Dajung‘s Jay Knife is the perfect return. Nine out of the 10 songs come from her days under the artist name j.knife, but in this album, the songs take on a new life and presence. I’ve said before that I think Dajung will be a very influential artist within Korean music. Jay Knife is recognition of her past and setting the foundation of her journey ahead.
The 29 minute album is, in a way, a best of the past. I’m glad that the set of songs selected show that growth and I’m curious to know where she’s headed. Starting with “Familiar Sounds, Dajung eases you into her soundscape. The short track is more ambient with synth and a spoken word sitting right beneath the melodies. It moves quickly and you can miss what’s being said as it’s a little distorted. “Nighttime” is a signature track of j.knife. It features ukulele and a simple percussion beat. Her vocals are only a little above spoken word and the repeated lines feel like a walk through a street burdened by internal thoughts.
“Do What You Want” as the lead single feels a bit like a reset. The piano accompaniment is a necessary foundation in the track. Her vocals start expanding more and the backend reverb add a lot of weight. The mix of the song is interesting with the drum beat sitting in the left with the piano sitting mainly in the right, but slightly bleeding. Dajung wears her influences openly. Her love of Julian Baker sits within a lot of these songs. They don’t guide the composition of the tracks, but there are some pieces of songs that pulled from Baker’s elements.
“I’m Still Alive” is one of Dajung’s best songs. This version of the song feels much fuller with a more present low end and drum beat. Her vocals sound more confident and move between verses with a purpose. “I’m Still Alive” is also a song that allows her to expand on the vocal melodies. Composition-wise, it’s not a heavily layered song, but that’s what helps it thrive. Jay Knife is really how these songs should be presented. The previous versions had all the same elements, but Dajung’s abilities really shine through.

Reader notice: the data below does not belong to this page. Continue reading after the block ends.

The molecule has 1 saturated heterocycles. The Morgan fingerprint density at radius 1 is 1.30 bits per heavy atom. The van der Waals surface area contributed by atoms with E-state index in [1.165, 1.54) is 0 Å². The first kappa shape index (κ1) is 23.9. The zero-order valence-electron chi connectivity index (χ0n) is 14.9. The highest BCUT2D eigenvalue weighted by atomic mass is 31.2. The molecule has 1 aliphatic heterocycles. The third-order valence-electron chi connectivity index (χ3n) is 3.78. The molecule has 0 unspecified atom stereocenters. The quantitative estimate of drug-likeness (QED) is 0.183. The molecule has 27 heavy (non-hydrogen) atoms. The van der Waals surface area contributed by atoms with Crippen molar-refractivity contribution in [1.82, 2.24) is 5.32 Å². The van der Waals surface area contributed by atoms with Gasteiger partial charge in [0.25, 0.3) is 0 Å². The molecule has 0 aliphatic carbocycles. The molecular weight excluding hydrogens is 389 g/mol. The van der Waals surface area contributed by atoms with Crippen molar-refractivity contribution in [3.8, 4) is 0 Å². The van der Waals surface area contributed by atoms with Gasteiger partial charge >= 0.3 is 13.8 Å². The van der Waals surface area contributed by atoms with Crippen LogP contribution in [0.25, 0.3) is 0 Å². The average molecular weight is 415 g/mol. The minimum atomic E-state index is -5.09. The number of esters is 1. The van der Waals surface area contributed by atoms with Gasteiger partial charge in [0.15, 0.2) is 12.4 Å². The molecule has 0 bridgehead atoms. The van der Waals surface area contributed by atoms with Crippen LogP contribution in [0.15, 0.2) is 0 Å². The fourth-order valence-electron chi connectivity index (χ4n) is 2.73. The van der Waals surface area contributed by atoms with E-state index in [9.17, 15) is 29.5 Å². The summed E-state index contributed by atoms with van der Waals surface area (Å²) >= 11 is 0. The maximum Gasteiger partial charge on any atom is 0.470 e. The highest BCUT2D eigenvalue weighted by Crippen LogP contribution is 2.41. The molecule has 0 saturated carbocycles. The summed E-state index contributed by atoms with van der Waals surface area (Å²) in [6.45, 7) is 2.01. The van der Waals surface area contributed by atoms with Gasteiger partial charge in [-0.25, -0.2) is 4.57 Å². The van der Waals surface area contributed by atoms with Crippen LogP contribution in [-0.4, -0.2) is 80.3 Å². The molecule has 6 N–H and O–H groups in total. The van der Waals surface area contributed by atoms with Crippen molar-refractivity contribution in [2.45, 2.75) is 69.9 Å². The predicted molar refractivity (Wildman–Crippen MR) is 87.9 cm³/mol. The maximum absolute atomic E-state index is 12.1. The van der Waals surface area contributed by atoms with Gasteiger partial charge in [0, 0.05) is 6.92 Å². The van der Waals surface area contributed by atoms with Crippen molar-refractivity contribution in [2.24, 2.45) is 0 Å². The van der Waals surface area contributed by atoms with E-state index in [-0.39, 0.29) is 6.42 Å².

If there’s any song that needs to be heard, it’s going to be “Is There Any Way You Could Change?” It might be a very standard indie rock track, attributed to the music Dajung was listening to at the time, but she’s so successful in building a cohesive and addictive song. It’s not the best song for a single, but might be one of her signature tracks.
The one thing that sticks out to me is because this is a collection of her past songs, they come from different levels of experience. While it may not be obvious to first time listeners, the song order jumps around and feels a little uneven. She self-released two full lengths during her j.knife years and the growth forward was amazing. The only track I couldn’t find an older version for was “Untitled 2.” Regardless, it’s a very strong track and a good addition on the album. Though the melody does sound very familiar like its been used on other songs before.
Dajung makes a bit of a change on “Pride.” It’s a little ballad-ish as opposed to her indie and synth-driven tracks. This track reminds me a lot of Julien Baker’s simple piano focused tracks, but Dajung makes the song her own. Closing Jay Knife with “Myp3” is great. It still features the same intro. “Myp3” is the song that got me interested in listening to Dajung. It carried so much depth and signs of potential when I heard it years ago.
Jay Knife is the recognition of j.knife. She’s returned to music and these songs gave her artist voice and perspective a form. The album is a classic and the tracks are amazing. The songs were great when I heard them before, but this updated form of them have cemented their place. Jay Knife is already one of the best albums of 2021.